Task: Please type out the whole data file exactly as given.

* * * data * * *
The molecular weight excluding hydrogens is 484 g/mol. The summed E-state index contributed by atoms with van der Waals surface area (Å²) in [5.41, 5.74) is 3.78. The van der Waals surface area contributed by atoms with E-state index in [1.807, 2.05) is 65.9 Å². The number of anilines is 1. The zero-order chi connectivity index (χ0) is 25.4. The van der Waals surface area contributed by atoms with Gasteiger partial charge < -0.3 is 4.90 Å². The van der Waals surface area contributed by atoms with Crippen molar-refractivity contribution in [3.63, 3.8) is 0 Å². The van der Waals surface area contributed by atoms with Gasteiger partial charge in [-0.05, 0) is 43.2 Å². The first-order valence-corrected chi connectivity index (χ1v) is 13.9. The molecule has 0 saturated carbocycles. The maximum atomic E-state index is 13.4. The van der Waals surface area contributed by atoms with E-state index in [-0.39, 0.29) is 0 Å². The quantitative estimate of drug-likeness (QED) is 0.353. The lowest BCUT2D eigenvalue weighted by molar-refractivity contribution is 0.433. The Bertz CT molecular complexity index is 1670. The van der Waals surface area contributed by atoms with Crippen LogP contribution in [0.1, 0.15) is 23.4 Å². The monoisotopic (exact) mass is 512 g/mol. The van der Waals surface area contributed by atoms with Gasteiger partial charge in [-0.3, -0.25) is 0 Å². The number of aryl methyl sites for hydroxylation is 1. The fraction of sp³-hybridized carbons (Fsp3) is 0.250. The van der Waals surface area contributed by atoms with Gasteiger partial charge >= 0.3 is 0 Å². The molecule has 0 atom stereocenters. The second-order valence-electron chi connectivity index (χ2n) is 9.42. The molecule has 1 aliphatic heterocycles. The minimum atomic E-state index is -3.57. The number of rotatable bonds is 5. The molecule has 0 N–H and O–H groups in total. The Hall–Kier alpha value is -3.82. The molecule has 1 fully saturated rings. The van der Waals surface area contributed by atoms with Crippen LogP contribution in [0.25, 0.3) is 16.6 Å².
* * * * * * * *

The molecular weight excluding hydrogens is 484 g/mol. The summed E-state index contributed by atoms with van der Waals surface area (Å²) in [5.41, 5.74) is 3.78. The van der Waals surface area contributed by atoms with E-state index in [1.807, 2.05) is 65.9 Å². The number of anilines is 1. The zero-order chi connectivity index (χ0) is 25.4. The van der Waals surface area contributed by atoms with Gasteiger partial charge < -0.3 is 4.90 Å². The van der Waals surface area contributed by atoms with Crippen molar-refractivity contribution in [3.63, 3.8) is 0 Å². The van der Waals surface area contributed by atoms with Gasteiger partial charge in [-0.05, 0) is 43.2 Å². The first-order valence-corrected chi connectivity index (χ1v) is 13.9. The molecule has 0 saturated carbocycles. The maximum atomic E-state index is 13.4. The van der Waals surface area contributed by atoms with E-state index in [-0.39, 0.29) is 0 Å². The quantitative estimate of drug-likeness (QED) is 0.353. The lowest BCUT2D eigenvalue weighted by molar-refractivity contribution is 0.433. The Bertz CT molecular complexity index is 1670. The van der Waals surface area contributed by atoms with Crippen LogP contribution in [0.1, 0.15) is 23.4 Å². The monoisotopic (exact) mass is 512 g/mol. The van der Waals surface area contributed by atoms with Gasteiger partial charge in [-0.3, -0.25) is 0 Å². The number of aryl methyl sites for hydroxylation is 1. The fraction of sp³-hybridized carbons (Fsp3) is 0.250. The van der Waals surface area contributed by atoms with Gasteiger partial charge >= 0.3 is 0 Å². The molecule has 0 atom stereocenters. The second-order valence-electron chi connectivity index (χ2n) is 9.42. The molecule has 1 aliphatic heterocycles. The minimum atomic E-state index is -3.57. The number of rotatable bonds is 5. The molecule has 0 N–H and O–H groups in total. The Hall–Kier alpha value is -3.82. The molecule has 1 fully saturated rings. The van der Waals surface area contributed by atoms with Crippen LogP contribution in [0.25, 0.3) is 16.6 Å².